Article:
This is *just a fraction* of what I know thanks to scans sent to me by the A+ Deborah in Archives w/ the @Smithsonian; info dated 1972–'75:— Candace Jean Andersen (@mycandacejean) March 15, 2018
She was a Biological Research Technician for Smithsonian Institution in (at least) 1972 & '73; a position which required a BS or MA degree. pic.twitter.com/vapBtEjEfy
She participated in a two-island study of the mammals inhabiting the Poplar Islands in 1973–1974, and presented her findings at the 55th Annual American Society of Mammalogists Meeting in 1975.— Candace Jean Andersen (@mycandacejean) March 15, 2018
This included her belief of natural extinctions of some species on the islands. pic.twitter.com/bV3aKVwWIP
Sheila was giving lectures and guest speaking in schools, goddamn it. KNOW HER NAME.
She was a guest at K-12 schools; speaking at elementary schools and giving lectures in high school Biology classes.— Candace Jean Andersen (@mycandacejean) March 15, 2018
She helped lead field trips and children’s study groups. pic.twitter.com/sOu2dDYuS7
She was appointed to the Smithsonian Women’s Council.— Candace Jean Andersen (@mycandacejean) March 15, 2018
She was a member of the American Society of Mammalogists.
(All this is still just the years between 1972–1975.) pic.twitter.com/ImgILTPBf4
Sheila is an educated, accomplished, driven woman whose work has now — finally — been recognized, thanks to Twitter.
She later pursued environmental science, and received a MS from George Mason University.— Candace Jean Andersen (@mycandacejean) March 15, 2018
She worked for several Federal agencies in a 35-year career, and retired as a GS-14 from The Office of Environmental Policy & Compliance, U.S. Department of the Interior, Washington, DC. pic.twitter.com/9vB78XeVEK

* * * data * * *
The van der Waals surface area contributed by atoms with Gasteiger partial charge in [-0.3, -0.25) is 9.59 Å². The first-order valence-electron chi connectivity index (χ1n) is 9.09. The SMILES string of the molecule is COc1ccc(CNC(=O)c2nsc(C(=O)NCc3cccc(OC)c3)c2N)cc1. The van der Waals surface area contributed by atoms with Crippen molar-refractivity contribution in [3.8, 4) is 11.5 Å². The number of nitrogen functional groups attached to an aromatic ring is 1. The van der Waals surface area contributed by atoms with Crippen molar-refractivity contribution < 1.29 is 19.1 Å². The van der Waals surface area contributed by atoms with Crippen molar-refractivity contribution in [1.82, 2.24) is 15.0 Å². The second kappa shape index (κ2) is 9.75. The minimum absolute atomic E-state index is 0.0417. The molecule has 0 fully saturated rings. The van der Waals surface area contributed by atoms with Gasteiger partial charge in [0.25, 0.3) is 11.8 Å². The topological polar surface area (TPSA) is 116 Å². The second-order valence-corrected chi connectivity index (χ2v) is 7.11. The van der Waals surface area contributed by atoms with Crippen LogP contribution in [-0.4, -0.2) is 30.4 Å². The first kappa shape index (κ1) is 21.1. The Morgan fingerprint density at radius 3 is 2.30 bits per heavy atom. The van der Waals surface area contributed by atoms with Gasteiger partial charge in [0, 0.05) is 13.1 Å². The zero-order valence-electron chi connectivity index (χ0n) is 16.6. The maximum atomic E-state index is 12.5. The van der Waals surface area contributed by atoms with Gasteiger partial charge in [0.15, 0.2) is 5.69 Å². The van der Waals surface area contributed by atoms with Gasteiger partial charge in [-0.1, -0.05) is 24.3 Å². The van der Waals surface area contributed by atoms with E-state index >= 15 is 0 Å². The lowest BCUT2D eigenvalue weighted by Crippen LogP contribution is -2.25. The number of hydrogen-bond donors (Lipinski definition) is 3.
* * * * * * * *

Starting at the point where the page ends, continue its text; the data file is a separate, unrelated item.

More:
Basically, Sheila was a boss ass babe before that was even a thing, OK?
Twitter seems to agree, because the thread surrounding this mystery quickly went viral. People (hi, me) were invested in this.
This entire thread. Adding diversity in the sciences still needs work, and women in science still have some hills to climb, but there are groundbreaking POC who never get a mention. I'd consider this woman to be one of them. THEY FOUND HER! @hormiga @MatthewACherry https://t.co/jy7WWDFFx0
— Meredith Canode (@MeredithJCanode) March 15, 2018
This is a hugely important point. Even in 2018, careers in science are sorely lacking in diversity. The fact that Sheila Jones is being celebrated 50 years after attending a work conference where she was the only female is wonderful; it’s just sad it took this long. And that her identity was a mystery to be solved in the first place.
But damn, is this a great story.
— Andrea Burns (@HistoryAndrea) March 16, 2018
It is still women’s history month. And the internet is still a hopeful place. https://t.co/QFJa3YSpZI
— Rhea Butcher 🇵🇷 (@RheaButcher) March 15, 2018
Moments like this are why I love researching women in history. https://t.co/JPt3R6sz8y
— Sam (@SamMaggs) March 15, 2018
It’s stories like this one that perfectly demonstrate how amazing technology and social media can be, when used for good. If there were some sort of Twitter Research Award in existence, this would no doubt win by a landslide.
Until that’s a reality, we can all feel good about the discovery and recognition of a woman of color whose work played a significant role in her field.
Sheila Jones, we salute you.